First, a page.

Jackman: I'm averse to labelling
Hugh Jackman has revealed he likes to "push the boundaries" when it comes to his film roles.
The heartthrob actor is known for being a nice guy and family man in real life, but he admitted he likes to try things people might not expect of him, such as the rage-spewing, formerly alcoholic survivalist he plays in kidnapping drama Prisoners.
He said: "I'm always looking to push the boundaries of what people think I should be doing or can do.
"I'm very averse to the labelling you get. One of the downsides of doing press, which is a necessity, both the media and audiences go, 'Oh he's this kind of guy. He's a family guy, nice guy.' Whatever label it is, it's the hardest thing for an actor to get past."
Prisoners, which debuted at the Toronto Film Festival, is about the frantic search for the kidnapper of two girls. When the chief suspect (Paul Dano) is released from custody by the police detective in charge of the case (Jake Gyllenhaal), the father (Hugh) pursues and tortures him.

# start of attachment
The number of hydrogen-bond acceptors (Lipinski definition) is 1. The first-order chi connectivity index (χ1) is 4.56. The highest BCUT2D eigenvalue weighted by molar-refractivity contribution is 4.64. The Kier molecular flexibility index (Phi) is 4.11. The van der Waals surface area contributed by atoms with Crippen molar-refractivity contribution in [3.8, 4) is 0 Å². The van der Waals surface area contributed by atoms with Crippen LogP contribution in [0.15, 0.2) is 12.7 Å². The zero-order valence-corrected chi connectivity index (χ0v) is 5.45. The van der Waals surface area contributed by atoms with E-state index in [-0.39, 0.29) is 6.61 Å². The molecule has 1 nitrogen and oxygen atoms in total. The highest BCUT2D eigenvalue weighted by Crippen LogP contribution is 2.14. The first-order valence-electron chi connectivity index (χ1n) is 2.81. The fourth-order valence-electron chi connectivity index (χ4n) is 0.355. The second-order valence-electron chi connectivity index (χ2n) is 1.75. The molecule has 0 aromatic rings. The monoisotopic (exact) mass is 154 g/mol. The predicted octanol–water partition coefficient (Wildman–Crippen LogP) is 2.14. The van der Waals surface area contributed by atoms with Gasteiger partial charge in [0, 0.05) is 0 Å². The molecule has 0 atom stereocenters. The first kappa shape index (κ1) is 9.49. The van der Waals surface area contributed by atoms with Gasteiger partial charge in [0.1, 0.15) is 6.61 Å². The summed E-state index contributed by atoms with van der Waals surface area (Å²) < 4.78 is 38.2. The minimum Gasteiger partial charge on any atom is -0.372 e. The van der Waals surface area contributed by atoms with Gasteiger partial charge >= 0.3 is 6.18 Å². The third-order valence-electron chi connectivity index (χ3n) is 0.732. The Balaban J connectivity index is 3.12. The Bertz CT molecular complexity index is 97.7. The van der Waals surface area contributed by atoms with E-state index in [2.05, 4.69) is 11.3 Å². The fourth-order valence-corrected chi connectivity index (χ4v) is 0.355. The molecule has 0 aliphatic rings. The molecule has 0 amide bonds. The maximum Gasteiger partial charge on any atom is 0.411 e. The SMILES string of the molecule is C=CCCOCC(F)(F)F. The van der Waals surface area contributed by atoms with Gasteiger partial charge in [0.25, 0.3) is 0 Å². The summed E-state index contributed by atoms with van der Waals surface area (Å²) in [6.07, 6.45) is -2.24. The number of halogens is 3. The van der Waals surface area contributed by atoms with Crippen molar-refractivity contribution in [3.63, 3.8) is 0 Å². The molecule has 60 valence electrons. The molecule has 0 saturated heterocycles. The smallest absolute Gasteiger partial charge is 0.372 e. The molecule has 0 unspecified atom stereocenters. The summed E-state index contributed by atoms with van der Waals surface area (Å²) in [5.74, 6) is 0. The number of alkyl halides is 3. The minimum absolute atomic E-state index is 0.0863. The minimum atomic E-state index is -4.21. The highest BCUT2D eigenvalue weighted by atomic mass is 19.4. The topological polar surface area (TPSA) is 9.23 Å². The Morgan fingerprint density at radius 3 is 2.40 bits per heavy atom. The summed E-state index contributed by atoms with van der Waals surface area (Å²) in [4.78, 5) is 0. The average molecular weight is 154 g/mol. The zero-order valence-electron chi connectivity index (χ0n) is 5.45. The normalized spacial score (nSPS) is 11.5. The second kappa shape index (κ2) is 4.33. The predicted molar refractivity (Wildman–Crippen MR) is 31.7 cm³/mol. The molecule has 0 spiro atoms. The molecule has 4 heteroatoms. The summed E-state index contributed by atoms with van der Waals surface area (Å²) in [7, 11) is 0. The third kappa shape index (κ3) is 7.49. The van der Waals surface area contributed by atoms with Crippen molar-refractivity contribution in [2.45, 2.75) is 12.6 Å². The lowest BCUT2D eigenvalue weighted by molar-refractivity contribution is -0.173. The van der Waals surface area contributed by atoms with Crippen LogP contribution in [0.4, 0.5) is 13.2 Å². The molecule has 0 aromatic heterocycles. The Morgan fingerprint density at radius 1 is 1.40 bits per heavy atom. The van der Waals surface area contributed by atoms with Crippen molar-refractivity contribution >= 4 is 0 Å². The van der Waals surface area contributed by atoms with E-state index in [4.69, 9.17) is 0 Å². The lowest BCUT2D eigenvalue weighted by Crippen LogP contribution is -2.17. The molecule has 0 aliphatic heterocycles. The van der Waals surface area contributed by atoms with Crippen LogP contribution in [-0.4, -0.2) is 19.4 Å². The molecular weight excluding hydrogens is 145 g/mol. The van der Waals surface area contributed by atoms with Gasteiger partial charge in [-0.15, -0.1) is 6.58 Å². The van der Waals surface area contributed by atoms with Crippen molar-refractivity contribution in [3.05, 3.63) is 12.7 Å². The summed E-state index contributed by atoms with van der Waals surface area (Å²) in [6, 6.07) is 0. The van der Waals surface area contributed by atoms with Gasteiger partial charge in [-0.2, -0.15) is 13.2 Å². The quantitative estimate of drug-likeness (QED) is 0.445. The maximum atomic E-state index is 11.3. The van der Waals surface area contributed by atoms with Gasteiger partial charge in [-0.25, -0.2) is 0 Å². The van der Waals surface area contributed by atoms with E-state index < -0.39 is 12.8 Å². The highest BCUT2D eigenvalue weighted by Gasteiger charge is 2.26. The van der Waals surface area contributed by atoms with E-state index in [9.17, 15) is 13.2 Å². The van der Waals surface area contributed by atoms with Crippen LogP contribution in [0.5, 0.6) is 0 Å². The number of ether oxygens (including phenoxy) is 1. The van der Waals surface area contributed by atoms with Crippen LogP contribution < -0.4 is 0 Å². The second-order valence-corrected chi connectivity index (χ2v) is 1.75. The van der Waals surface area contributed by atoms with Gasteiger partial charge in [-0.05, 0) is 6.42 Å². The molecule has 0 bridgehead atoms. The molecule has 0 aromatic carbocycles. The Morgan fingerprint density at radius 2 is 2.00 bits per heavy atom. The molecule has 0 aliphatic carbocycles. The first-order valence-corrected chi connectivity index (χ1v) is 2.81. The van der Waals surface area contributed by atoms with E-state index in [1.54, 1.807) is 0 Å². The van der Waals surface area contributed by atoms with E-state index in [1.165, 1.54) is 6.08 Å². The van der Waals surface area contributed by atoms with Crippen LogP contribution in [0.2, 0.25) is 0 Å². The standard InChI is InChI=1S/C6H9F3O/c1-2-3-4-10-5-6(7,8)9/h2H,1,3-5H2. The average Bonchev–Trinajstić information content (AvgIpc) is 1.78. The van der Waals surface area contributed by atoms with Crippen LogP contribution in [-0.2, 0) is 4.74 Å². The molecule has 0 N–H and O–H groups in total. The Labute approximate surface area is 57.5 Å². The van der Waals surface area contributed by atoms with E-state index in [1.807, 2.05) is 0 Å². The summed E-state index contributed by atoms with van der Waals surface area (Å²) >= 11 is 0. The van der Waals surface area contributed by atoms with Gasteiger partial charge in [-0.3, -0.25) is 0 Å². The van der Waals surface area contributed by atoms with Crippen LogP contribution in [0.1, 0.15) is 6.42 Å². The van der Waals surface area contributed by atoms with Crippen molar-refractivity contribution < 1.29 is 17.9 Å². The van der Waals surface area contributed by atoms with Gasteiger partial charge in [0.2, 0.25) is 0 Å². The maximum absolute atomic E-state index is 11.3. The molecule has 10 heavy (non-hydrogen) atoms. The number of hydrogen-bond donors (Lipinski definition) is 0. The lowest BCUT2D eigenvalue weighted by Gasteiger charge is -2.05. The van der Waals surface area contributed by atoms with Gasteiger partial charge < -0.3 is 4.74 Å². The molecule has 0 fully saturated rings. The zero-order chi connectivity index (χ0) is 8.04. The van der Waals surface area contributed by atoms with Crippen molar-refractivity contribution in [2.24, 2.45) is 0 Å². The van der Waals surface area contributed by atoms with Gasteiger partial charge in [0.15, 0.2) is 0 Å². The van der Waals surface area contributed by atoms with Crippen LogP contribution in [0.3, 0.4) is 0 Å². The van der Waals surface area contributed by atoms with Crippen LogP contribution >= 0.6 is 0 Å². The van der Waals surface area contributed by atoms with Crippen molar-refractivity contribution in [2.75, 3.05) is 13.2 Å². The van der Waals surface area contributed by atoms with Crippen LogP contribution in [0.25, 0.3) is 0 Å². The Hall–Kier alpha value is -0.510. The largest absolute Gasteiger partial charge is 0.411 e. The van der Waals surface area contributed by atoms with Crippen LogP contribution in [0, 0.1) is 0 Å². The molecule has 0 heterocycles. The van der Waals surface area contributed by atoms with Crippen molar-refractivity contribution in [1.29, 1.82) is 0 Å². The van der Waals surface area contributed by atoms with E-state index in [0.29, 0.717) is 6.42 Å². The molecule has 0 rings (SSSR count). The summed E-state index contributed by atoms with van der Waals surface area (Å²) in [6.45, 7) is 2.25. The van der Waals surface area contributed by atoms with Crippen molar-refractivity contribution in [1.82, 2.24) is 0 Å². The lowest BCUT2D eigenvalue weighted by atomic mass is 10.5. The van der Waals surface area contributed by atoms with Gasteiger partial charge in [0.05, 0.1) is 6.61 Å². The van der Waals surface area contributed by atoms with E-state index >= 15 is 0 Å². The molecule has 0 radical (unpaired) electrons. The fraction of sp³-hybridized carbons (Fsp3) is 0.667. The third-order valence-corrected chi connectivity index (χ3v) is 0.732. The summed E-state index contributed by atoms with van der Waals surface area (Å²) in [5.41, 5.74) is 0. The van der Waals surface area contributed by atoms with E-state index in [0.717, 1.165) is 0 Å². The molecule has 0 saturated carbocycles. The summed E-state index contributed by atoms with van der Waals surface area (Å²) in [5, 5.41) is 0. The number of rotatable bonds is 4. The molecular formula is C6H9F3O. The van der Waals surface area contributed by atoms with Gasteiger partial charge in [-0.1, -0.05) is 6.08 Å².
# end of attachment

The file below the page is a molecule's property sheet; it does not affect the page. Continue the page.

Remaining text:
The 44-year-old said of the role: "For an actor, it was one of those parts where you go, 'OK, this is something I haven't done before, this is going to stretch me.' It's asking for a sustained intensity that I haven't had before."
Hugh, a father-of-two, researched the part by learning about kidnapping experiences and the mentalities of survivalists. Though he drew on his own experiences as a parent, he revealed he favoured an acting approach that looked outside himself.
"It's dangerous to constantly dredge up your own family thing," said the star. "The bottom line is, actors will do whatever it takes. But if you can possibly get there without doing that - just using your imagination. Obviously, if you're only going to use your life experiences, you're limited."